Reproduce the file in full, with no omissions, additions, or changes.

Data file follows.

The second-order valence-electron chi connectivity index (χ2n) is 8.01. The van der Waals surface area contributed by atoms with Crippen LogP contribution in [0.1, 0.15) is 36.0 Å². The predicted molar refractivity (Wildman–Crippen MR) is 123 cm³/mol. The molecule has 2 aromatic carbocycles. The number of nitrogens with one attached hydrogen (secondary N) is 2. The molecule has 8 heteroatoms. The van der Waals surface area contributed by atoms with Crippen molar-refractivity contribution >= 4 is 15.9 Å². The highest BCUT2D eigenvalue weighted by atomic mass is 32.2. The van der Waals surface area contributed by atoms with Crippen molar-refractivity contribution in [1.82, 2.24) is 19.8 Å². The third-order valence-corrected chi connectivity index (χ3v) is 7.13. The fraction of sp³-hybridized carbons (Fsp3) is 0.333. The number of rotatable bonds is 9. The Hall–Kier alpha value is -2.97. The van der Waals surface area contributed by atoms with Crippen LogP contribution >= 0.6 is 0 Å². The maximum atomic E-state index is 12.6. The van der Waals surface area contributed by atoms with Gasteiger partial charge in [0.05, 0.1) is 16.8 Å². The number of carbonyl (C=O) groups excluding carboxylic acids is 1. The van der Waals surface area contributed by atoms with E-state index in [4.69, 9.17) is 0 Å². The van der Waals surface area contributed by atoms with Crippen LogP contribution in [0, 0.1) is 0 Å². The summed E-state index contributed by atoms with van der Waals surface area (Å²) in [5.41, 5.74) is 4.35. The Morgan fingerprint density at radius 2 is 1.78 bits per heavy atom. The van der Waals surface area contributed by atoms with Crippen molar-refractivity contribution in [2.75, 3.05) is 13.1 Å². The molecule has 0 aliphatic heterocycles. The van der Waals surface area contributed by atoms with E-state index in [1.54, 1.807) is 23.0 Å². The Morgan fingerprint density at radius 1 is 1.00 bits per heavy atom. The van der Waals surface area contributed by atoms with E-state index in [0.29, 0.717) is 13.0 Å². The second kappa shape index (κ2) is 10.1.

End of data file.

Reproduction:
The second-order valence-electron chi connectivity index (χ2n) is 8.01. The van der Waals surface area contributed by atoms with Crippen LogP contribution in [0.1, 0.15) is 36.0 Å². The predicted molar refractivity (Wildman–Crippen MR) is 123 cm³/mol. The molecule has 2 aromatic carbocycles. The number of nitrogens with one attached hydrogen (secondary N) is 2. The molecule has 8 heteroatoms. The van der Waals surface area contributed by atoms with Crippen molar-refractivity contribution >= 4 is 15.9 Å². The highest BCUT2D eigenvalue weighted by atomic mass is 32.2. The van der Waals surface area contributed by atoms with Crippen molar-refractivity contribution in [1.82, 2.24) is 19.8 Å². The third-order valence-corrected chi connectivity index (χ3v) is 7.13. The fraction of sp³-hybridized carbons (Fsp3) is 0.333. The number of rotatable bonds is 9. The Hall–Kier alpha value is -2.97. The van der Waals surface area contributed by atoms with Crippen LogP contribution >= 0.6 is 0 Å². The maximum atomic E-state index is 12.6. The van der Waals surface area contributed by atoms with Gasteiger partial charge in [0.05, 0.1) is 16.8 Å². The number of carbonyl (C=O) groups excluding carboxylic acids is 1. The van der Waals surface area contributed by atoms with E-state index in [4.69, 9.17) is 0 Å². The van der Waals surface area contributed by atoms with Crippen LogP contribution in [0, 0.1) is 0 Å². The summed E-state index contributed by atoms with van der Waals surface area (Å²) in [5.41, 5.74) is 4.35. The Morgan fingerprint density at radius 2 is 1.78 bits per heavy atom. The van der Waals surface area contributed by atoms with Crippen molar-refractivity contribution in [2.75, 3.05) is 13.1 Å². The molecule has 0 aliphatic heterocycles. The van der Waals surface area contributed by atoms with E-state index in [1.54, 1.807) is 23.0 Å². The Morgan fingerprint density at radius 1 is 1.00 bits per heavy atom. The van der Waals surface area contributed by atoms with E-state index in [0.29, 0.717) is 13.0 Å². The second kappa shape index (κ2) is 10.1.